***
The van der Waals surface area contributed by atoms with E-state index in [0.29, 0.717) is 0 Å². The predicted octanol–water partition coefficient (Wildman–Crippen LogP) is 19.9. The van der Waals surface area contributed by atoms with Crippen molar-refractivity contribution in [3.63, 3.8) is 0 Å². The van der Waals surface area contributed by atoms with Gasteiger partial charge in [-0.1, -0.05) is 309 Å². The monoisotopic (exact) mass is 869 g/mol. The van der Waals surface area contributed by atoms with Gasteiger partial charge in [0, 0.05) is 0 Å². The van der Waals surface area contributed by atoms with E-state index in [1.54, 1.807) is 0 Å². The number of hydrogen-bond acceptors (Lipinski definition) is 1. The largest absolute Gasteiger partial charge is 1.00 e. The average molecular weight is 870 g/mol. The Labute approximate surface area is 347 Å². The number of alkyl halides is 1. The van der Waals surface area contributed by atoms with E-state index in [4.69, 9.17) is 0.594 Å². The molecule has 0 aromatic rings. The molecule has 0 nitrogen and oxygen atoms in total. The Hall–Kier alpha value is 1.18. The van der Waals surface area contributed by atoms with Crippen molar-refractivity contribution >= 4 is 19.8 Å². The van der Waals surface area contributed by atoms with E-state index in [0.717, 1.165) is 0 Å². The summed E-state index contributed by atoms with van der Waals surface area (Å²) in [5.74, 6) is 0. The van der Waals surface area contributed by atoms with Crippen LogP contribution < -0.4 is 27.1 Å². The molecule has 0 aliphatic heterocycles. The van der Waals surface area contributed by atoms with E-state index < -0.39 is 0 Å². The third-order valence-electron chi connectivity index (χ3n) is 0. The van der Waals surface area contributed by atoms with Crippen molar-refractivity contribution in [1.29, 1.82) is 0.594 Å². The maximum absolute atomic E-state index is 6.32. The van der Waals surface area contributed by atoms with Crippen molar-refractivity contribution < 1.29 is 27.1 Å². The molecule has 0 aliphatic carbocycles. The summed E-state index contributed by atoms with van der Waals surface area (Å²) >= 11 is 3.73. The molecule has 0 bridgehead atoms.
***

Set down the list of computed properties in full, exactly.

The van der Waals surface area contributed by atoms with E-state index in [0.29, 0.717) is 0 Å². The predicted octanol–water partition coefficient (Wildman–Crippen LogP) is 19.9. The van der Waals surface area contributed by atoms with Crippen molar-refractivity contribution in [3.63, 3.8) is 0 Å². The van der Waals surface area contributed by atoms with Gasteiger partial charge in [-0.1, -0.05) is 309 Å². The monoisotopic (exact) mass is 869 g/mol. The van der Waals surface area contributed by atoms with Gasteiger partial charge in [0, 0.05) is 0 Å². The van der Waals surface area contributed by atoms with E-state index in [1.54, 1.807) is 0 Å². The number of hydrogen-bond acceptors (Lipinski definition) is 1. The largest absolute Gasteiger partial charge is 1.00 e. The average molecular weight is 870 g/mol. The Labute approximate surface area is 347 Å². The number of alkyl halides is 1. The van der Waals surface area contributed by atoms with E-state index in [4.69, 9.17) is 0.594 Å². The molecule has 0 aromatic rings. The molecule has 0 nitrogen and oxygen atoms in total. The Hall–Kier alpha value is 1.18. The van der Waals surface area contributed by atoms with Crippen molar-refractivity contribution >= 4 is 19.8 Å². The van der Waals surface area contributed by atoms with E-state index in [0.717, 1.165) is 0 Å². The summed E-state index contributed by atoms with van der Waals surface area (Å²) in [5.74, 6) is 0. The van der Waals surface area contributed by atoms with Crippen LogP contribution < -0.4 is 27.1 Å². The molecule has 0 aliphatic heterocycles. The van der Waals surface area contributed by atoms with E-state index < -0.39 is 0 Å². The third-order valence-electron chi connectivity index (χ3n) is 0. The van der Waals surface area contributed by atoms with Crippen molar-refractivity contribution in [1.29, 1.82) is 0.594 Å². The maximum absolute atomic E-state index is 6.32. The van der Waals surface area contributed by atoms with Crippen molar-refractivity contribution < 1.29 is 27.1 Å². The molecule has 0 aliphatic carbocycles. The summed E-state index contributed by atoms with van der Waals surface area (Å²) >= 11 is 3.73. The molecule has 0 bridgehead atoms.